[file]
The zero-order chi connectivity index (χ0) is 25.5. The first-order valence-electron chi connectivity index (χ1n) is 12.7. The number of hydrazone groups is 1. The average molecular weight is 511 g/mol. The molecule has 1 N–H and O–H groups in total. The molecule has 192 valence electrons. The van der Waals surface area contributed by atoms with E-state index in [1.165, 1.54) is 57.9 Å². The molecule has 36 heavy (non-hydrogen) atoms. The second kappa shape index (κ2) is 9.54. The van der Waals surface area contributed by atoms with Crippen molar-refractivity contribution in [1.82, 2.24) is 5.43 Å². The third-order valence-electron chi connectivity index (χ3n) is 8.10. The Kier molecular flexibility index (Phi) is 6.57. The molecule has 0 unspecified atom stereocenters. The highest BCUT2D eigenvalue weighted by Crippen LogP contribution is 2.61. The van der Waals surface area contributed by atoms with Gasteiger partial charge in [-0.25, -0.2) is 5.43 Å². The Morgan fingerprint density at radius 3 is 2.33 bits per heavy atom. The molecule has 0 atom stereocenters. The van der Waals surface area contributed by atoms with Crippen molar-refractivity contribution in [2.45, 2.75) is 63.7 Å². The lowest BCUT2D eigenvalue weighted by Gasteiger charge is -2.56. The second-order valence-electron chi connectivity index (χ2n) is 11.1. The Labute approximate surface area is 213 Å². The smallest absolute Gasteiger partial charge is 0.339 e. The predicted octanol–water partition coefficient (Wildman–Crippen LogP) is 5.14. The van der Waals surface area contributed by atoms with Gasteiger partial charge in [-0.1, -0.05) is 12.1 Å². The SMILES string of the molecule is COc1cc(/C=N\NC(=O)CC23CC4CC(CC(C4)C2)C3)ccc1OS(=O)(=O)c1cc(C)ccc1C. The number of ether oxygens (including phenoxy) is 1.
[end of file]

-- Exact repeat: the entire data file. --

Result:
The zero-order chi connectivity index (χ0) is 25.5. The first-order valence-electron chi connectivity index (χ1n) is 12.7. The number of hydrazone groups is 1. The average molecular weight is 511 g/mol. The molecule has 1 N–H and O–H groups in total. The molecule has 192 valence electrons. The van der Waals surface area contributed by atoms with E-state index in [1.165, 1.54) is 57.9 Å². The molecule has 36 heavy (non-hydrogen) atoms. The second kappa shape index (κ2) is 9.54. The van der Waals surface area contributed by atoms with Crippen molar-refractivity contribution in [1.82, 2.24) is 5.43 Å². The third-order valence-electron chi connectivity index (χ3n) is 8.10. The Kier molecular flexibility index (Phi) is 6.57. The molecule has 0 unspecified atom stereocenters. The highest BCUT2D eigenvalue weighted by Crippen LogP contribution is 2.61. The van der Waals surface area contributed by atoms with Gasteiger partial charge in [-0.25, -0.2) is 5.43 Å². The Morgan fingerprint density at radius 3 is 2.33 bits per heavy atom. The molecule has 0 atom stereocenters. The van der Waals surface area contributed by atoms with Crippen molar-refractivity contribution in [2.45, 2.75) is 63.7 Å². The lowest BCUT2D eigenvalue weighted by Gasteiger charge is -2.56. The second-order valence-electron chi connectivity index (χ2n) is 11.1. The Labute approximate surface area is 213 Å². The smallest absolute Gasteiger partial charge is 0.339 e. The predicted octanol–water partition coefficient (Wildman–Crippen LogP) is 5.14. The van der Waals surface area contributed by atoms with Gasteiger partial charge in [-0.1, -0.05) is 12.1 Å². The SMILES string of the molecule is COc1cc(/C=N\NC(=O)CC23CC4CC(CC(C4)C2)C3)ccc1OS(=O)(=O)c1cc(C)ccc1C. The number of ether oxygens (including phenoxy) is 1.